I can’t even begin to recount the number of experiences where Parisians, who are complete strangers to me, have gone out of their way to help me. For example, I was struggling on my own with a flat pack couch that I bought from Ikea as I was trying to pull it from the van that I had hired. A random gentleman who was sitting in his parked van in my street saw me trying to pull and push, so he jumped out and grabbed the other end and asked where I was going. We walked it down my street to my apartment building and then he offered to help me take it right up into my apartment. I couldn’t possibly thank him enough.

This isn’t a one off incident though. A number of people helped me when I had my shopping caddy full of things as I was trying to go up and down various stairs from the metro station, and you often see strangers helping women with prams or old people cross the street – the classic good scout’s deed, but it’s all true. When I fell off my bike, a number of people came over and asked if I was ok.

Sometimes French people come across abruptly and I have found that quite a few of them are nervous speaking English, so I can understand that people might interpret their behaviour as rude. However, you will always be greeted with a hello no matter which store or cafe you enter, and you will always be thanked and told to have a nice day/night on your way out. I honestly think that a number of other countries have an opportunity to learn to be just as courteous and helpful as the French.

v Work / Life Balance – about a month or so ago I saw a report on a French news channel that confirmed that the French work the least number of hours of all the European Union countries, something like 32.5 hours a week. Predictably countries like Germany and the UK work some of the longest working weeks. However, what was interesting was that despite the lower hours, the French are one of the most productive workers. The report went into the method for measuring productivity, which I won’t bore you with but made interesting lunch time conversation amongst my economist colleagues at the OECD, but it showed that in the time French workers are at work they are highly efficient.

I later gave more thought to this report. It’s quite clear, particularly when you live in France, how much the French love life. They love to enjoy life through their cultural ways of socialising, wining and dining, and having their rest day on Sunday. Their shorter working days are so that they can enjoy their mornings and their evenings. Rather than the scales being tipped more heavily towards work, the French have artfully balanced it and ensure that life is as equally important. You can really feel this in the more relaxed slower pace of the city.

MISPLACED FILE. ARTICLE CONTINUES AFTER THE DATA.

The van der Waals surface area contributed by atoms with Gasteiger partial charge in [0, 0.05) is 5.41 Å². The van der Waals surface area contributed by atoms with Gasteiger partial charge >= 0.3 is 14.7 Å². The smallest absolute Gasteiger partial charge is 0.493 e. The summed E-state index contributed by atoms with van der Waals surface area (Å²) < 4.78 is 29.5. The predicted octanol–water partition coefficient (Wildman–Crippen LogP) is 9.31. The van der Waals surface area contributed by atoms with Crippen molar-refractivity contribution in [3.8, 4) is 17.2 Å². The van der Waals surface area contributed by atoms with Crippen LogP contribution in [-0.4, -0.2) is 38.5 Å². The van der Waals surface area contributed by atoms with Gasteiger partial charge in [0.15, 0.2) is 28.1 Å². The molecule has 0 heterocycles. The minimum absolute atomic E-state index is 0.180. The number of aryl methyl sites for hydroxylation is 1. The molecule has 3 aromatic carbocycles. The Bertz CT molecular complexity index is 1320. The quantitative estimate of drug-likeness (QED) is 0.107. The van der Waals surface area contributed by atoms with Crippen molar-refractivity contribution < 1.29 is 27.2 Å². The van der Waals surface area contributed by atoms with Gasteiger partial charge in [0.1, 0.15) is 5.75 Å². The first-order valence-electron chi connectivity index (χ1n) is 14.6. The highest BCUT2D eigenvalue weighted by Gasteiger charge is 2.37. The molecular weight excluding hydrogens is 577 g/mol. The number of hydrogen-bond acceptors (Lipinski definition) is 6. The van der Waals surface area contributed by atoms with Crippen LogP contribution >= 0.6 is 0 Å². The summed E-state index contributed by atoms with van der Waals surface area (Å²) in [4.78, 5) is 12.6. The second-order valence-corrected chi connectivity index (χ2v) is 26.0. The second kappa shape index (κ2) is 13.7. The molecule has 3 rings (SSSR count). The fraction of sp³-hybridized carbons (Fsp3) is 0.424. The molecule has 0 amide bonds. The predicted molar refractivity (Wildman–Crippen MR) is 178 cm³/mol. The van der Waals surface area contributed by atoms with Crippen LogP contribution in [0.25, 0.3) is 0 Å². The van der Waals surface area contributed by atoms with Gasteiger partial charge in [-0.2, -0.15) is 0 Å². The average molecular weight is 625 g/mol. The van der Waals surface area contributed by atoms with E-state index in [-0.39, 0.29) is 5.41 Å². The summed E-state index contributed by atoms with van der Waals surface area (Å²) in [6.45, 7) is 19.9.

Once again, many other nations, such as Australia, have an opportunity to learn from the French cultural way of life. Whilst I found other things in France to be stressful (see the Weaknesses section), in the last year I have felt a lot more rested, yet professionally it was one of my busiest years ever. So how about that!

v Dinner – it took me a long time to adjust to the having dinner later than I would normally have had in Australia. At the earliest you might eat at 8pm, however, customarily dinner would start anywhere between 8:30pm and 9:00pm.

As a result, cafes and restaurants would be open and serving dinner much later than what I would be able to find in Australia. This provides a great opportunity to either go home first, catch up with friends for an aperitif or perhaps even run an errand all before going out to dinner. It also creates a great social nightlife for the city with lots of people out enjoying themselves.
v Triathlon – given the many French triathlon race reports I have written, you could be forgiven for thinking that this item should probably sit under the Weakness category as a result of the lack of organisation or formality I experienced during the events, or perhaps even the Threat category as I’m pretty damn sure that water quality was never tested prior to a race. Alas, it is under Opportunity as I think French Triathlon has a bright future.

The French have a brilliant fully coached club system. Whilst I was in a more relaxed / social club of likeminded individuals, the club system is pretty impressive and damn cheap compared to Australia. Annual fees range from 500 – 800 euro for full squad coached sessions, with some clubs offering swimming sessions twice a day, six days a week. The French swimmers need it, just quietly.
My lack of French language limited me from trying one of the clubs, although having said that I wouldn’t trade in my triathlon club ExpaTRIés where I now hold the esteemed title of International Director. There is a great club competition league and your membership with French Federation Triathlon ensures that your public insurance necessary for any swim, cycle or run event that you may enter outside of triathlon is covered for the entire year. Triathlon events are also cheap to participate in. I paid €25 for a sprint distance event and I got a t-shirt and a medal included, with my most expensive triathlon being the Paris Olympic distance at €80.